The American Dilemma and How We Can Fix It

MY MORNING AT THE IRS

For once I decided to be proactive.  I was not going to wait for the booklet to arrive.  I was going to get the forms I needed to file my income tax return and get it done before midnight on April 14th.  I was on a mission.

As I prepared to leave the office I realized that I might be able to provide a benefit to my like-minded employees.  So I explained that I was headed to the IRS to pick up tax forms and would be happy to get any that my employees needed.  Several people spoke up and said that they would appreciate that.

When the list was compiled, there were 9 different forms (and Instruction Books) and a total of 37 copies that were required.  I headed out on a beautiful early March day to the IRS office at 230 S. Dearborn Street in Chicago.

When I arrived at the IRS’ lobby a large sign said that forms were available on the 17th floor.  I went to the elevator, my list in my pocket.

When I exited the elevator – another large sign had an arrow directing me to the room where the forms were available.  I followed the arrow and went into the room.

Much to my surprise and delight, other than the two IRS employees who were behind the counter – I was the only person there.

I proceeded to the counter and pulled the list out of my pocket.  I waited patiently as the two employees discussed their dates and their weekend.  I waited patiently and politely at the counter – figuring that they would eventually deign to assist me.

After five minutes, the female IRS employee came over to the counter and said, “Can I hep you?”

I said, “Yes, please.  I would like to get the forms and instruction booklets I’ve written on this list.”  I  handed her the list.

“Do you has a number?”

“A number?,” I asked.

“Yes.  I can’t hep you unless you has a number.”  She pointed to the entrance of the room where by the side of the door I saw a rack of hard plastic numbers hanging on the wall– the kind you used to see in a butcher shop or bakery.

I said, “No, I don’t have a number but I’ll go get one.”

I came back with a number (01) and when I returned to the counter this woman looked at me as though I were new to the room.

“Do you has a number?”

“I do”.

She looked at the rack of numbers and called, “Number 01”.  I handed her my number and my list.

She turned from me, took perhaps three steps and then returned to the counter.

She said, “I can’t fill this order.”

Thinking that the forms had not been printed I said, “When do you expect to get the forms in your office.”

She said, “We got the forms.  But you only allowed to get five different forms and a total of 25 copies on one day.”

In a perverse way this made sense to me.  I could see how it would be inconvenient if a person came in to get a large number of forms – thus holding up everyone else.  But since I was the only customer I was willing to have her fill the first 25 forms on the list and then “wait in line” to take my turn for the rest.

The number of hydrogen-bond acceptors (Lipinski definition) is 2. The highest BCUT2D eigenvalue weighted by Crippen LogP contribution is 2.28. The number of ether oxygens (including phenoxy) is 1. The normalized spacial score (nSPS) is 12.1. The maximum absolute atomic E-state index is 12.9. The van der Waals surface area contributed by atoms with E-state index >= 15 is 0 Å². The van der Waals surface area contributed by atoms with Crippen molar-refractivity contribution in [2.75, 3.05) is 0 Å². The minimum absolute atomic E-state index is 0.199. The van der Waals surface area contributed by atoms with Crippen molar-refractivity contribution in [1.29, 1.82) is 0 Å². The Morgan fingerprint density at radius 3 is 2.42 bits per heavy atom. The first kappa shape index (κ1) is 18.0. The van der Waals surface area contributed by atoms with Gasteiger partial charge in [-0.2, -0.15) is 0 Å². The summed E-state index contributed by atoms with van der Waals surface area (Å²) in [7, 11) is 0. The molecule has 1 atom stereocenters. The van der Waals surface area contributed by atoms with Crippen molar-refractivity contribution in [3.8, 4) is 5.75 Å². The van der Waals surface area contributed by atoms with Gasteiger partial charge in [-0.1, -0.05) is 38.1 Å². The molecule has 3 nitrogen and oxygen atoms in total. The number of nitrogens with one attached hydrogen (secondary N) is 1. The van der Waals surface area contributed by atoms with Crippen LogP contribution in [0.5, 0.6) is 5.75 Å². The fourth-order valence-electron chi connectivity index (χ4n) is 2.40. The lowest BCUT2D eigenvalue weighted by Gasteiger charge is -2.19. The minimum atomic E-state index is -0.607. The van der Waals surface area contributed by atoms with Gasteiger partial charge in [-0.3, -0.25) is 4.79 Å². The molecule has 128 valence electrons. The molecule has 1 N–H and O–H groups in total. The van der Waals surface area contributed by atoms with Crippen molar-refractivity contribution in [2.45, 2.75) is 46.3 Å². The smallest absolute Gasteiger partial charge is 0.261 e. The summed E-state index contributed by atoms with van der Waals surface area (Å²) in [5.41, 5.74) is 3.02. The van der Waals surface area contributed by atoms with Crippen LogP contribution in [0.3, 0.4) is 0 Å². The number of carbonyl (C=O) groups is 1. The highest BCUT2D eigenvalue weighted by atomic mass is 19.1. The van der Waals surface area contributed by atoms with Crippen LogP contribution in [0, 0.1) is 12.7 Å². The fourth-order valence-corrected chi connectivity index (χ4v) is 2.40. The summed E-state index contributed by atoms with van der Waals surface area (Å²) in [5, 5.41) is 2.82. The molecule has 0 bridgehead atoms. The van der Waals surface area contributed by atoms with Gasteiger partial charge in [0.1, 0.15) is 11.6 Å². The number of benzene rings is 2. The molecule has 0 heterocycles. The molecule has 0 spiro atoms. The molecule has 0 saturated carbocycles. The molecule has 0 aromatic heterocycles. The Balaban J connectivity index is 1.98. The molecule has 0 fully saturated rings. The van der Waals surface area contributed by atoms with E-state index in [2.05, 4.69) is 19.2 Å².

Realizing that I was not dealing with an Einstein here, I said, “Well, if you would be kind enough to fill the order for the first 25 forms, then I will go back in line, take another number and wait my turn.  Then I presume it would be okay for you to get the remaining 12, right?”

“No.  You kin only get 25 forms per day.”

At this point my usual gentility was starting to fade – dramatically.  So I said, “What if you fill the first 25 forms on my list.  I then go back to my office and ask my 71 year old secretary to walk a mile and a half and hand you the list to get the remaining forms.  Would you give them to her?”

“Yep.”

“Now don’t you think that’s a little silly?,” I asked.

I don’t know if I struck a chord with her over my 71 year old secretary or what it was that motivated this woman, but without answering me, she turned away with my list and about 10 minutes later returned with my complete order.

Plus I got a bonus.  In addition to all the forms that I had requested she provided three additional ones.  They were entitled, “FORMS TO REQUEST FORMS.”

I used to be critical of Treasury Secretary Tim Geithner’s failure to pay his own taxes.  I mean, after all, he is the head of the Federal agency that has the IRS within his domain.

But as I thought back on this situation I realized that Sec. Geithner is probably as pure as the driven snow and the reason he failed to properly complete his return was that HE COULDN’T GET THE FORMS!

Leave a Reply

Fill in your details below or click an icon to log in:

WordPress.com Logo

You are commenting using your WordPress.com account. Log Out /  Change )

Google photo

You are commenting using your Google account. Log Out /  Change )

Twitter picture

You are commenting using your Twitter account. Log Out /  Change )

Facebook photo

You are commenting using your Facebook account. Log Out /  Change )

Connecting to %s

Tag Cloud

%d bloggers like this: